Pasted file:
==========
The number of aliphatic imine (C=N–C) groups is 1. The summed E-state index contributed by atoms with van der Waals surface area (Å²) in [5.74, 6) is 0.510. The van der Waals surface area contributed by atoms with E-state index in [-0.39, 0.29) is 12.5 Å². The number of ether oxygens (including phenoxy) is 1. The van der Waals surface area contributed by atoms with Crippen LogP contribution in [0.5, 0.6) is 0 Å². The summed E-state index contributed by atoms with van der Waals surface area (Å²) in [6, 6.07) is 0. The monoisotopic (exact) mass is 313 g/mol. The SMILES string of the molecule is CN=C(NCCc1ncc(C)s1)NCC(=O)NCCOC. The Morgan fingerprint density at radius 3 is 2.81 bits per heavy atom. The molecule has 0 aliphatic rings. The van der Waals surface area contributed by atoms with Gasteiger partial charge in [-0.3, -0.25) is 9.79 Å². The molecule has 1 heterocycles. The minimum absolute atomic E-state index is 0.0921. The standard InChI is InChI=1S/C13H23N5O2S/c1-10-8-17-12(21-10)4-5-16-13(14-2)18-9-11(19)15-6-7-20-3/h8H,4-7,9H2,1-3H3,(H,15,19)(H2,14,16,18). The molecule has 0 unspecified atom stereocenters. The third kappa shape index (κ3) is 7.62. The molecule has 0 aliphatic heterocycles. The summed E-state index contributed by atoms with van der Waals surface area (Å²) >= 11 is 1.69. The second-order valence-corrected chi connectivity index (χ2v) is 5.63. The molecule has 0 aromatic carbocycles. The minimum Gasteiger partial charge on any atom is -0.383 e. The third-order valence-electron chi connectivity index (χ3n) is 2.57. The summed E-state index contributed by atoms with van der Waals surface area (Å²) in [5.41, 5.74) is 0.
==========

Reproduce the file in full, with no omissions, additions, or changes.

The number of aliphatic imine (C=N–C) groups is 1. The summed E-state index contributed by atoms with van der Waals surface area (Å²) in [5.74, 6) is 0.510. The van der Waals surface area contributed by atoms with E-state index in [-0.39, 0.29) is 12.5 Å². The number of ether oxygens (including phenoxy) is 1. The van der Waals surface area contributed by atoms with Crippen LogP contribution in [0.5, 0.6) is 0 Å². The summed E-state index contributed by atoms with van der Waals surface area (Å²) in [6, 6.07) is 0. The monoisotopic (exact) mass is 313 g/mol. The SMILES string of the molecule is CN=C(NCCc1ncc(C)s1)NCC(=O)NCCOC. The Morgan fingerprint density at radius 3 is 2.81 bits per heavy atom. The molecule has 0 aliphatic rings. The van der Waals surface area contributed by atoms with Gasteiger partial charge in [-0.3, -0.25) is 9.79 Å². The molecule has 1 heterocycles. The minimum absolute atomic E-state index is 0.0921. The standard InChI is InChI=1S/C13H23N5O2S/c1-10-8-17-12(21-10)4-5-16-13(14-2)18-9-11(19)15-6-7-20-3/h8H,4-7,9H2,1-3H3,(H,15,19)(H2,14,16,18). The molecule has 0 unspecified atom stereocenters. The third kappa shape index (κ3) is 7.62. The molecule has 0 aliphatic heterocycles. The summed E-state index contributed by atoms with van der Waals surface area (Å²) >= 11 is 1.69. The second-order valence-corrected chi connectivity index (χ2v) is 5.63. The molecule has 0 aromatic carbocycles. The minimum Gasteiger partial charge on any atom is -0.383 e. The third-order valence-electron chi connectivity index (χ3n) is 2.57. The summed E-state index contributed by atoms with van der Waals surface area (Å²) in [5.41, 5.74) is 0.